It will be appreciated that silicon precursor gas removal 110 is preferably performed such that the quantity of a particular reactant in the process chamber is at a level sufficiently low as to minimize unwanted side reactions with the next reactant to enter the chamber. This, in turn, minimizes undesirable incorporation of impurities in the silicon-containing compound layers that are formed. Such a low level of reactants can be achieved by, for example, optimizing the duration of a purge or evacuation of the reaction chamber. At such a level, the process chamber can be said to be substantially free of a particular reactant.

With continued reference to FIG. 7, after silicon precursor gas removal 110, the silicon layer can be reacted 120 with a reactive species to form a silicon-containing compound layer. The silicon-containing compound layer can be formed by introduction of the reactive species into the process chamber. Preferably, the reaction conditions are chosen to completely react the silicon layer and to avoid damage to underlying structures, e.g., as discussed in more detail herein with respect to the formation of silicon nitride layers. The reactive species can include, as noted, a reactive nitrogen species for forming silicon nitride layers, or a reactive oxygen species for forming silicon oxide layers. Exemplary reactive nitrogen species include chemical species such as (H3Si)3N (trisilylamine), ammonia, atomic nitrogen, hydrazine (H2N2), hydrazoic acid (HN3), NF3, mixtures of the foregoing and dilutions of the foregoing with inert gases (e.g., H2, N2, Ar, He). More preferably, nitrogen radicals and/or ammonia are the reactive nitrogen species, as discussed below.

With continued reference to FIG. 7, after formation of the silicon-containing compound layers 120, reactant removal 130 can be performed using any of the methods described above for silicon precursor removal 110. It will be appreciated, however, that Steps 110 and 130 need not occur by exactly the same methods, e.g., one step can involve purging, while the other can involve evacuating.

Accordingly, performance of the steps 100, 110, 120, and 130 comprises one cycle 140 and deposits one layer of a silicon-containing compound on a substrate. The cycle 140 can then be repeated until the silicon-containing compound layers are built up to a desired thickness.

It will be appreciated that various other layers can be formed over the deposited silicon compound layer. For example, where the silicon compound layer is a silicon nitride which forms a gate dielectric, a gate electrode can be formed over the gate dielectric, by methods known in the art.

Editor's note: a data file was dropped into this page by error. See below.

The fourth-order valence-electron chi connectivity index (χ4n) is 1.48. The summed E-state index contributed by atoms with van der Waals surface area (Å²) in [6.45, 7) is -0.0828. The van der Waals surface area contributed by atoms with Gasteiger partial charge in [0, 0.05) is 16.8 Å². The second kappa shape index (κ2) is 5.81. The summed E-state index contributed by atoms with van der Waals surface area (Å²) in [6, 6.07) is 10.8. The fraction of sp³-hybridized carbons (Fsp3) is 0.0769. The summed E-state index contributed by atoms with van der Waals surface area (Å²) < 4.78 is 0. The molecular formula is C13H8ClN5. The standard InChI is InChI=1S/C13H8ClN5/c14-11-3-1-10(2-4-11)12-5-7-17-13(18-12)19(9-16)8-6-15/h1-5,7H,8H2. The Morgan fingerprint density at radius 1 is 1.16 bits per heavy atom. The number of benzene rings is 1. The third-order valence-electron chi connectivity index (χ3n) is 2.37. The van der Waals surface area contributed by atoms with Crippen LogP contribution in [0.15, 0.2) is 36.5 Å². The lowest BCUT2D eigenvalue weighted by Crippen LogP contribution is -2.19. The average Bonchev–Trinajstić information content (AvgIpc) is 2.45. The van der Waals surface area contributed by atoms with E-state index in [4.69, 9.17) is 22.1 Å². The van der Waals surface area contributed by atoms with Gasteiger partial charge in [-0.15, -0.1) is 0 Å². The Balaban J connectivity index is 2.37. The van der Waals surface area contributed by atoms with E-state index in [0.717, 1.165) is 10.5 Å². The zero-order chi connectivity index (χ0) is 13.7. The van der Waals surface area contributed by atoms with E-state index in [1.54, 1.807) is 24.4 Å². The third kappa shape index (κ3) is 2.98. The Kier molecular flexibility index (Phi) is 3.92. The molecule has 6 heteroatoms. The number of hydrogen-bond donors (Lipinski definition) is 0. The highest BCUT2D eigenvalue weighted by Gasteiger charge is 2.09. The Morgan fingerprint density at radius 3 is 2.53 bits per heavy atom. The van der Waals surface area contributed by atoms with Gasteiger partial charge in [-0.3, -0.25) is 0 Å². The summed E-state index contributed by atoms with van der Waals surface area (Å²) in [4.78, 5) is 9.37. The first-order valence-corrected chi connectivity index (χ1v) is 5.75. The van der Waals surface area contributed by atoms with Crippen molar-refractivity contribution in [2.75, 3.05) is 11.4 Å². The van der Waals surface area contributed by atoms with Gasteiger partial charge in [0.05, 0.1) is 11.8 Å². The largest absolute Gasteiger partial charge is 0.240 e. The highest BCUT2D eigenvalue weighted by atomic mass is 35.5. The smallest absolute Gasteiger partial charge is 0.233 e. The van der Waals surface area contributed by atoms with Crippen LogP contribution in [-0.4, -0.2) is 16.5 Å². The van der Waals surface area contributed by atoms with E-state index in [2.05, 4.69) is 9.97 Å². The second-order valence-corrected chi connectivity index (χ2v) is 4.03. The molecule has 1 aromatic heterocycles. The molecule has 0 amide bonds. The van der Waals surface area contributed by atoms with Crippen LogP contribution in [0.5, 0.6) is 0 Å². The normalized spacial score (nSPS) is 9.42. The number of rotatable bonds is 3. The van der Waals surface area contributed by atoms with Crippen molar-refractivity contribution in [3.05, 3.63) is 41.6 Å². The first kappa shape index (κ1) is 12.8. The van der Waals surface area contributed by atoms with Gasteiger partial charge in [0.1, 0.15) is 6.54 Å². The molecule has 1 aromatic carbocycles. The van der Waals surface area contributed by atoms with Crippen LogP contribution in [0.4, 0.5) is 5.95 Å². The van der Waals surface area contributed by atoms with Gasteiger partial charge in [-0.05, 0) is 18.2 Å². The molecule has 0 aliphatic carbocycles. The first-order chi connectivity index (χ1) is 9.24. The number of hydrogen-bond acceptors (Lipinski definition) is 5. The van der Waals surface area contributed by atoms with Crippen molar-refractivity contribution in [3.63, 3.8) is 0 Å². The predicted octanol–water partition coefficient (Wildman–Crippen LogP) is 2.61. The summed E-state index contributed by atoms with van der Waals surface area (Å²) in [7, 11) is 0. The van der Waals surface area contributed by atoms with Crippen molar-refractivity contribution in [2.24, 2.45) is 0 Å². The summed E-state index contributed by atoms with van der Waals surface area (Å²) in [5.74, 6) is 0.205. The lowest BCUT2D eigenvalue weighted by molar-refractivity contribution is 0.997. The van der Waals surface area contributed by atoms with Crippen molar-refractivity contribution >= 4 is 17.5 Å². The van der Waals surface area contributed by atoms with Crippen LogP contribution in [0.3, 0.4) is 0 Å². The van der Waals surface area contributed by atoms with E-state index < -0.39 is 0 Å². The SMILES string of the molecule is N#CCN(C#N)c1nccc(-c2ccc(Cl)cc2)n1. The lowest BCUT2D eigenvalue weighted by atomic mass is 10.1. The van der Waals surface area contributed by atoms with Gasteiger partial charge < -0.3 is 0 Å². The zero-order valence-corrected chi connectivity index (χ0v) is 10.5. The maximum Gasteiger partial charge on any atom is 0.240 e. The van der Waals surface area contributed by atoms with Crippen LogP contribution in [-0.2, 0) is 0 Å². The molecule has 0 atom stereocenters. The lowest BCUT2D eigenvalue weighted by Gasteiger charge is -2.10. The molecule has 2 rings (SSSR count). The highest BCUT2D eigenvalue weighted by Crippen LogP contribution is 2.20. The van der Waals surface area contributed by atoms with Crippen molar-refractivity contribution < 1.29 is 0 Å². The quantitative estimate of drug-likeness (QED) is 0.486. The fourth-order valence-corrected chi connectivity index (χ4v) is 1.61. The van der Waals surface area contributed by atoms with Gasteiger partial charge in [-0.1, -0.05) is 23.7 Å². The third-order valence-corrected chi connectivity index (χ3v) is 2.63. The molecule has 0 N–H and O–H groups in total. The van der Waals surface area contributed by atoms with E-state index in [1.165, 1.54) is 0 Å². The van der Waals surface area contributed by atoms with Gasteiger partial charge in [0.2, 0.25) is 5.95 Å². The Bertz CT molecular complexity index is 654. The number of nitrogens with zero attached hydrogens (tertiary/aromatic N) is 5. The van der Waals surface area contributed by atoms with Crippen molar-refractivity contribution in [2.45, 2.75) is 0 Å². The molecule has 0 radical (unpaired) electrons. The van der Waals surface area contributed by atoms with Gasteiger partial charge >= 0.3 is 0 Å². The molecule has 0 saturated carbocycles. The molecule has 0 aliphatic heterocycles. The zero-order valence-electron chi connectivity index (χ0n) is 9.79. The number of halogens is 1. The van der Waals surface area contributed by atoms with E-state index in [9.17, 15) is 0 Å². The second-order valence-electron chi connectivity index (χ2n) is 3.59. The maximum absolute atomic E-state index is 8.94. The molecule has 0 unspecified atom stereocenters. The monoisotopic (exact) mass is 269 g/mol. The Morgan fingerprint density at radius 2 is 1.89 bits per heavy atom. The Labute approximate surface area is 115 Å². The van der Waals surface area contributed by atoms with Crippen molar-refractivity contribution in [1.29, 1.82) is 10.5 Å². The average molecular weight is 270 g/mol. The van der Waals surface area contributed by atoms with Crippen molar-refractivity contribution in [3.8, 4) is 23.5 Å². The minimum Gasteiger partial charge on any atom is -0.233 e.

Referring to FIGS. 8A through 8E, the result of the above-described process, applied to forming a gate dielectric, is shown in stylized illustrations. FIG. 8A illustrates a substrate 400 after wafer cleaning. It will be appreciated that wafer cleaning prior to a deposition can be performed by various ex situ and in situ methods known in the art. FIG. 8B illustrates an interfacial layer 410 is formed over the substrate 400 to improve electrical performance of the deposited layers. The interfacial layer 410 can be, e.g., a silicon oxide layer, which is formed ex situ or in situ according to methods known in the art, including but not limited to thermal or chemical oxidation or other methods involving exposing the substrate to oxidant. FIG. 8C illustrates a silicon nitride layer 420 formed by performing a first cycle 140 (FIG. 7) over the interfacial layer 410. FIG. 8D illustrates the silicon nitride layer 420 made thicker by subsequent additional performances of cycles 140 (FIG. 7). FIG. 8E illustrates a subsequently formed gate electrode 430.

It will be appreciated that in some embodiments, the silicon-containing compound layer can subsequently be reacted after step 130 (FIG. 7) in each cycle 140, or after completing all cycles 140. For example, silicon-containing compound layers that serve as semiconductors (e.g., SiGe) can subsequently be doped. In another example, a silicon oxynitride (SiOxNy) layer can be formed from a silicon nitride layer by introducing an oxygen source to oxidize the silicon nitride, to form silicon oxynitride. It will be appreciated that such a silicon oxynitride layer can be used as an interfacial layer for forming dielectric layers in place of the silicon oxide layer described above with reference to FIGS. 8A to 8E. Silicon carbide nitride (SiCxNy) or silicon oxycarbide (SiOxCy) can similarly be formed by a subsequent carbonization, nitridation or oxidation step.

In some embodiments, different silicon sources can be used in different cycles 140 (FIG. 7). For example, trisilane can be used as the silicon precursor for one cycle, and disilane can be used for another cycle. Preferably, trisilane is used to form at least the first silicon layer deposited on a substrate in the first performance of cycles 140 (FIG. 7). Subsequent silicon layers can be formed using, e.g., halosilanes (i.e., silicon compounds having the chemical formula R4−XSiHX, where R=Cl, Br or I and X=0 to 3) or other silanes (SinH2n+2 where n=1 to 4, with n≧2 preferred). It will also be appreciated that combinations of silicon precursors can be used, e.g., trisilane and disilane can be used simultaneously after forming the first silicon layer.